I stumbled across Enlightened Grognard a few months back and the pitch grabbed me right off the bat. The system takes design philosophies from 4E and applies them to a 3.5E base and is in some regards a middle ground between these two very different editions of D&D, but the element that came from neither, tokens, is the one that intrigued me the most.
Enlightened Grognard combats the bloat and complexity of combat in both editions by using tokens to replace temporary and situational modifiers. This rough guideline is given in the conversion guide: “In general, a temporary +1 bonus equates to about 1 token. A permanent +1 bonus equates to about 1 token per encounter.”
This takes the numbers and modifiers off the pages of a character sheet and puts them directly in the players hands. These tokens can also be given to other players. This element alone makes the game more dynamic and encourages team play.
After I read the rules for Enlightened Grognard, the concept of using tokens in D&D stuck with me. Soon after I decided to introduce tokens to the game of D&D 4E I was running.
However, instead of tinkering with the system (the players are currently pretty happy with 4E) I decided to use the tokens to reinforce intelligent play, enhance the “Rule of Cool” and encourage team play. The tokens represented a universal +1 that could be used for Defense, Offense, Skills, or whatever the situation called for. They could also be given to any player at any time.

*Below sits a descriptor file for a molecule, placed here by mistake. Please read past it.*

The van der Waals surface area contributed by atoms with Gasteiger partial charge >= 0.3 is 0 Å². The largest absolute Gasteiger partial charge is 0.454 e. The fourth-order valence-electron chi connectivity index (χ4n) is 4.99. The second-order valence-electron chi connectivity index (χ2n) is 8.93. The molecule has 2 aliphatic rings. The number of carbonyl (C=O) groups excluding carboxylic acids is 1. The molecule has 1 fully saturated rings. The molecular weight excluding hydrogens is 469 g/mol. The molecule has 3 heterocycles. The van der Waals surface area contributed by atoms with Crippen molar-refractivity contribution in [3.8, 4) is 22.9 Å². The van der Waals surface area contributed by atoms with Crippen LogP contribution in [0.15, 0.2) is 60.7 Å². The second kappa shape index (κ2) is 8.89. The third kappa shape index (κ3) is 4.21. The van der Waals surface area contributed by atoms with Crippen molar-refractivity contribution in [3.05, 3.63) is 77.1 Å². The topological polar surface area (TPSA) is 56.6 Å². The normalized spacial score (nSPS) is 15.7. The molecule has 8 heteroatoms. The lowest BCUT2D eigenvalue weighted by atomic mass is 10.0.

At first I used the tokens like a carrot, giving tokens to the players when they did something creative or interesting in play and when they ‘played properly’. For example, we had a table etiquette rule that asked players to declare “Done” when they were done with their turn. Players would often forget to do this until I gave them a token for declaring”Done”. After a few sessions they did this normally even without getting a token.
By the final session of the campaign, tokens had become a part of the table and the players, like the heroic characters they played, were working together like a tight knit party. The tokens even occasionally sparked moments of spontaneous roleplaying in the middle of combat.
Tokens did occasionally add extra time to decisions as the use of a token was considered, debated or requested, but I attribute the attentiveness and participation levels of the table during 4E’s notoriously long combats largely to the tokens. This was an immeasurable boon during our late-night marathon session to cap the campaign.
Based on these experiences I can wholeheartedly agree with the assertions that RPGs should have tokens or some other coin trick. D&D doesn’t have a coin trick by default, but it benefits greatly from the addition of one.